In his profound book, A Bound Man: Why We Are Excited About Obama and Why He Can’t Win, Shelby Steele postulates that blacks who have successfully acquired power in America have done so primarily by adopting one of two masks: either they position themselves as “bargainers” who essentially promise whites not to make them feel guilty in exchange for a piece of power, or they present themselves as “challengers” who extract power by charging whites with guilt.
Steele argues that Obama has chosen the bargainer path and pursued it well.
The key to a bargainer is that the authentic person must be kept hidden behind the mask for fear of destroying the mask. Blacks have successfully used the bargainer to great advantage in fields such as sports and entertainment as these areas lend themselves to keeping the authentic person out of the camera’s eyes. Politics (and especially presidential politics) however, are predicated on a public set on exposing every detail of one’s history. Steele predicted that it would be extremely difficult for Obama to keep the bargainer mask intact throughout the election.
Steele had generally been correct. The exposure of various relationships (Reverend Wright, Bill Ayers, Tony Rezko to name a few) has raised the question “Who is this guy, really?” to one of the most important in the campaign. Media investigations have presented significant challenges to Obama’s image, drawing into question many aspects of his character, history, and beliefs — all of which would challenge the carefully produced image he has sold. Yet, an audience of adoring followers has easily swallowed and digested campaign responses that not only do not answer the question but seem to deliberately obfuscate or distort the reality presented. It is not only Obama, but the entire fan base that is invested in insuring that the bargainer mask stays put.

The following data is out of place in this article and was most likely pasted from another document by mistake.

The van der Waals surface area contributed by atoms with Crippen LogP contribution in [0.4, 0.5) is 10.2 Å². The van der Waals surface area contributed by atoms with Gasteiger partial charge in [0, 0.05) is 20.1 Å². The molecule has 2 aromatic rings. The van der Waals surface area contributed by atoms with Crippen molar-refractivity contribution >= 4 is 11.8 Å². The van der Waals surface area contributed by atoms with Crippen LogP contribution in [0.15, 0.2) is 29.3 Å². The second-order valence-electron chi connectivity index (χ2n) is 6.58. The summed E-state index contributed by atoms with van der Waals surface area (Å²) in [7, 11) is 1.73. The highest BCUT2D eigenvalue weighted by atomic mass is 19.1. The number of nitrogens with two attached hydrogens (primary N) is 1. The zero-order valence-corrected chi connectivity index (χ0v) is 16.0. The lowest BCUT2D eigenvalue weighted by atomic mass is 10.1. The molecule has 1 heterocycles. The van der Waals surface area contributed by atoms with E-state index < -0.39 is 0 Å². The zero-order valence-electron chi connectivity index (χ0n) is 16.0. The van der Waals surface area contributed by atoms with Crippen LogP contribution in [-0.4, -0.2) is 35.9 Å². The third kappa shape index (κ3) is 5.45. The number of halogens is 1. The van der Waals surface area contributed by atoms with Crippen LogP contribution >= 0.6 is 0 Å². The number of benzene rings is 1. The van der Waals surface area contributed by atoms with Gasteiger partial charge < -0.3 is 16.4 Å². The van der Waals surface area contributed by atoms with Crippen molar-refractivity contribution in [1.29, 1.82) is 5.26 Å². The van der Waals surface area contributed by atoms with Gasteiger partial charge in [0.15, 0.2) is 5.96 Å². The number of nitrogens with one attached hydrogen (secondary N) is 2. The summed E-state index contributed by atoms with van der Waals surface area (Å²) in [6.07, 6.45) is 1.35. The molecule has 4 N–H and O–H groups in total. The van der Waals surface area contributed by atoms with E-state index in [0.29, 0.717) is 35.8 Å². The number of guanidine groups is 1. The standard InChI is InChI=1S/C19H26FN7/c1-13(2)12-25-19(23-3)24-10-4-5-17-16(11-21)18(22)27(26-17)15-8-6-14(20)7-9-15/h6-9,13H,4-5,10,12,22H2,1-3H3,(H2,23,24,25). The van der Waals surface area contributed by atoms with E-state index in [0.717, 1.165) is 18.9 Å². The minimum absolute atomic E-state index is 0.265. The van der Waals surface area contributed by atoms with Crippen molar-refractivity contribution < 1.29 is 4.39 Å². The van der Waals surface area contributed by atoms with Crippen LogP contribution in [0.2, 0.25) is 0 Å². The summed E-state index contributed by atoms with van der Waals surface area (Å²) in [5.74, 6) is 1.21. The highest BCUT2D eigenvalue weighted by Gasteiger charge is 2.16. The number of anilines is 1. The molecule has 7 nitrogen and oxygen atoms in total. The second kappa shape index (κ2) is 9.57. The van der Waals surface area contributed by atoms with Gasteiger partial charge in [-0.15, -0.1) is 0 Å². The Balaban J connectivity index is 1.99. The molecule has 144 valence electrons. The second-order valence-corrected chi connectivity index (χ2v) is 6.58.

If the Steele analysis has merit, it must take into account the critical maneuver the Obama campaign has pulled off. It is not simply that Obama has brought the mask to the political arena and found a way to keep it on. Additionally, he has changed the arena itself to resemble those in which the mask is readily accepted. In order to insure that the bargainer mask stays fixed, Obama has made every effort to turn the presidential election into those endeavors in which whites readily accept the mask — sports and entertainment.
During the convention, he made all the moves of a bargainer. Having secured the black vote, he turned his attention to the white audience. Everything was geared to say to whites, “You need not fear me.” His family had been brought out days before with a speech from Michelle that said “We are just like you.” Equally significant, while his primary campaign seemed to say that “half-white, half-black” meant all black, Obama now was leaning more towards all white. Throughout the convention, we heard of Obama’s white mother and white grandparents whereas their mention was previously limited to a single reference to his grandmother’s fearing black men. Obama’s black father and step-father were virtually scrubbed out of the presentation.